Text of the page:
The mechanisms by which aging progressively depletes testosterone (Te) availability in the male are unknown. Accordingly, the objective was to estimate brain gonadotropin-releasing hormone (GnRH) outflow (release and action), which cannot be observed directly, on the basis of downstream effects on pituitary luteinizing hormone (LH) secretion. LH, in turn, feeds forward on (stimulates) gonadal Te secretion, which then feeds back on (inhibits) GnRH-driven LH secretion. LH and Te concentrations were measured repetitively (every 10 min) over 18 h during graded pharmacological blockade of endogenous GnRH outflow in 24 healthy 20- to 72-yr-old men. Data were analyzed using a new age-dependent regression model of GnRH-LH-Te interactions to estimate pulsatile LH secretion and elimination, GnRH outflow, LH feedforward, and Te feedback. By incorporating regression on age within the dose-response model, we show that aging erodes all three primary forward and reverse pathways linking the brain, pituitary gland, and testes. Aging is associated with concomitant deficits in GnRH → LH feedforward, LH → Te feedforward, and Te → GnRH/LH feedback. The analytical formalism should be generalizable to other ensemble regulatory systems, such as those that control growth, reproduction, stress adaptations, and glucose metabolism.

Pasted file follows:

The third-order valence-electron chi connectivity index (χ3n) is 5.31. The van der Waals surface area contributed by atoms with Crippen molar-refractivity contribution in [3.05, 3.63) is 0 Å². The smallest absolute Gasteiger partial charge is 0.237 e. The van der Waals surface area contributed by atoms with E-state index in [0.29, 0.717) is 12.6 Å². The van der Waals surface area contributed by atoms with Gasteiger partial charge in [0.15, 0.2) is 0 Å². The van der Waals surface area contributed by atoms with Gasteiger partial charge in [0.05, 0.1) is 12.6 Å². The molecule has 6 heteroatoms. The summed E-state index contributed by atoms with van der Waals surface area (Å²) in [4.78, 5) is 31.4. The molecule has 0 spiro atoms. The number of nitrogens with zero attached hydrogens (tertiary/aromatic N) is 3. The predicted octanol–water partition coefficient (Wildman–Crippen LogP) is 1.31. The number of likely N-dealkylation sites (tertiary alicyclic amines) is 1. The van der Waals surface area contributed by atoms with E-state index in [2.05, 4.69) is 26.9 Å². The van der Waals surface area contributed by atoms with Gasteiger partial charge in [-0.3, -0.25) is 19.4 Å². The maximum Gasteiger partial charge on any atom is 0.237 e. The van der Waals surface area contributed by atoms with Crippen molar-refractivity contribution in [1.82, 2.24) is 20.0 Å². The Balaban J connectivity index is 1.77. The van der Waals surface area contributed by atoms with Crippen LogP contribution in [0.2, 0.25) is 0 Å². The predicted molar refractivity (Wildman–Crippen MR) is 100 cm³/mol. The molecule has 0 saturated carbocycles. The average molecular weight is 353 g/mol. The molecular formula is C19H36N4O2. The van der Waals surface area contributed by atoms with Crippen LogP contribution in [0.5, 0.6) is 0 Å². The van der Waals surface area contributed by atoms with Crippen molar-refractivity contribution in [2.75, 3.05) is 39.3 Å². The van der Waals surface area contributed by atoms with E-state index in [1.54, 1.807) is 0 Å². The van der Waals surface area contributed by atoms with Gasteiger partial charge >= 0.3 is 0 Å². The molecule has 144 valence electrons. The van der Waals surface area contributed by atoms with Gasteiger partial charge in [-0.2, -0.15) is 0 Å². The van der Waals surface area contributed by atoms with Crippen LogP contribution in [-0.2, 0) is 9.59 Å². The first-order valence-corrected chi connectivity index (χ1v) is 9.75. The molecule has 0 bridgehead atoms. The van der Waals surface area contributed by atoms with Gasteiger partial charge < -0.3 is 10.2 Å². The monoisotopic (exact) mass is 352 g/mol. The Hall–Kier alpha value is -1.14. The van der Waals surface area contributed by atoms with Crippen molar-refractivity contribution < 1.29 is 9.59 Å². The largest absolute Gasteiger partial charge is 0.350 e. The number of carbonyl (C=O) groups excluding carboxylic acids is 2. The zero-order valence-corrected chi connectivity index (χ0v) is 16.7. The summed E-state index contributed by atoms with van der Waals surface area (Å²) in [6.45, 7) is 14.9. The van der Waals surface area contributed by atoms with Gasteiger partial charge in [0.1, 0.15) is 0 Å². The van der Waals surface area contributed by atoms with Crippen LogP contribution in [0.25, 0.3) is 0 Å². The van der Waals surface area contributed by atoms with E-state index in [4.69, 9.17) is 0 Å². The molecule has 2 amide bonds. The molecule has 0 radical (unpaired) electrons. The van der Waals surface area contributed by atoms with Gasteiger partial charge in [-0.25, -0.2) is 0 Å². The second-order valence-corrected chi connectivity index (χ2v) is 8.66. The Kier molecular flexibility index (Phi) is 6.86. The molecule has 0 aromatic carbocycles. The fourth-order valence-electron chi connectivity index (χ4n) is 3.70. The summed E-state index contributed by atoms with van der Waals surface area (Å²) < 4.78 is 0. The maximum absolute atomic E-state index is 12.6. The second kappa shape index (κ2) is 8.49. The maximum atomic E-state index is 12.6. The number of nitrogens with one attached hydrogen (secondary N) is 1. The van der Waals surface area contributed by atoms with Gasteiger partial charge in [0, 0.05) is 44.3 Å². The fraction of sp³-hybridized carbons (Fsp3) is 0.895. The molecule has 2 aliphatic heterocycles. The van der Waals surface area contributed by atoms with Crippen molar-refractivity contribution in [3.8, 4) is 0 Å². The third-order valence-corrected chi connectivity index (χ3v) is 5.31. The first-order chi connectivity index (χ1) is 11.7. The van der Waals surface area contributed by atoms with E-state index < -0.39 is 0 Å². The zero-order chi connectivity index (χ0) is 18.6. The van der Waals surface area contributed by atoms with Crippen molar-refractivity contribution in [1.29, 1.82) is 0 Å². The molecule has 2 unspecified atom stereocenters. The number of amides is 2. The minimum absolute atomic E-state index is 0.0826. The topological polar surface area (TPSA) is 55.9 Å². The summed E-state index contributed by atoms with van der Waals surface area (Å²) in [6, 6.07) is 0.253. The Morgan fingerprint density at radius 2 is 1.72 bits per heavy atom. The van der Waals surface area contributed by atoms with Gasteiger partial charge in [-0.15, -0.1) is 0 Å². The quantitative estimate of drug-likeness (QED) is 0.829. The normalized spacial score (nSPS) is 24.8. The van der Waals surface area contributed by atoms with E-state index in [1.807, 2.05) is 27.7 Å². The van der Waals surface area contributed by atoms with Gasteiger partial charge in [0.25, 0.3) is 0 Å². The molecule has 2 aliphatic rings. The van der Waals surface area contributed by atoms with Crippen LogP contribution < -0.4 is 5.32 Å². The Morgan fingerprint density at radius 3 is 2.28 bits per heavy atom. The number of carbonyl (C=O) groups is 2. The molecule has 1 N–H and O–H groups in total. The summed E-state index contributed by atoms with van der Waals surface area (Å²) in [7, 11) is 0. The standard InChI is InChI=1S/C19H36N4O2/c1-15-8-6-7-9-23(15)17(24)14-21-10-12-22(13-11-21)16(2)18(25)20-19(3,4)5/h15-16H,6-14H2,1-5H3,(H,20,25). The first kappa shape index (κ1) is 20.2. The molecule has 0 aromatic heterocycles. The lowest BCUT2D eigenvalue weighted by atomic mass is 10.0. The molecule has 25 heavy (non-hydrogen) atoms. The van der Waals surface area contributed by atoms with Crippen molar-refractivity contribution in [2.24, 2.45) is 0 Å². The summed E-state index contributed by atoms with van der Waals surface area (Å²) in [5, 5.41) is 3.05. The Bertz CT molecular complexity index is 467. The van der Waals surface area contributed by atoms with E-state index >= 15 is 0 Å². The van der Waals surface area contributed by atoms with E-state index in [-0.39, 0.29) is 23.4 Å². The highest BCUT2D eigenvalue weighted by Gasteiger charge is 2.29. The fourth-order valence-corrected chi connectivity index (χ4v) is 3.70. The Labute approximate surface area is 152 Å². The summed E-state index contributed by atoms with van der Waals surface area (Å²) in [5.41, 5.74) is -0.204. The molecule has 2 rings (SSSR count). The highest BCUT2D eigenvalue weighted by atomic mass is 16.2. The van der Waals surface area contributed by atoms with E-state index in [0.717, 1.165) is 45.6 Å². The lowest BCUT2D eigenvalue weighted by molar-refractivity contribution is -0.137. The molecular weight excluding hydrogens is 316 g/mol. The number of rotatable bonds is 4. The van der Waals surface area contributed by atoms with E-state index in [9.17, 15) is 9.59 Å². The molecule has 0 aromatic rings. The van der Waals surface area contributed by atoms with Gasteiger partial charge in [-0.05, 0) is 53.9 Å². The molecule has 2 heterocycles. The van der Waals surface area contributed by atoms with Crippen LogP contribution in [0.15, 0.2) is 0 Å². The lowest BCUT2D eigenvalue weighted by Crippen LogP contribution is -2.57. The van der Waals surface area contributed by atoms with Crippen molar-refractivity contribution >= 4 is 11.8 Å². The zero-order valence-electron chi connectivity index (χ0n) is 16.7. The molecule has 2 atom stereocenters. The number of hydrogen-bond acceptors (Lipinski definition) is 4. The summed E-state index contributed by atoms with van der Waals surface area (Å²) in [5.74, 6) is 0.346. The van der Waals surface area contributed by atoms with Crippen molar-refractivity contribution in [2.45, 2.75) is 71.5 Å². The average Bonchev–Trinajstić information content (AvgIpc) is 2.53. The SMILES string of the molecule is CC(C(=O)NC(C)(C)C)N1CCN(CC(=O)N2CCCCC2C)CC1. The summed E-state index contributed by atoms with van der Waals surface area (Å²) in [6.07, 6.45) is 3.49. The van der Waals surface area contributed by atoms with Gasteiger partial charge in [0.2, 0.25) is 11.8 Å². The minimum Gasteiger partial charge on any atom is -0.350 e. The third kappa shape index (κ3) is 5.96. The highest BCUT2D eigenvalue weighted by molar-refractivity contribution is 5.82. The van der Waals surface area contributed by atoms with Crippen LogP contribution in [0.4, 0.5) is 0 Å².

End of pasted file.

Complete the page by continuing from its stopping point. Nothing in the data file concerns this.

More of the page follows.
|Original language||English (US)|
|Journal||American Journal of Physiology - Regulatory Integrative and Comparative Physiology|
|State||Published - Nov 2009|
ASJC Scopus subject areas
- Physiology (medical)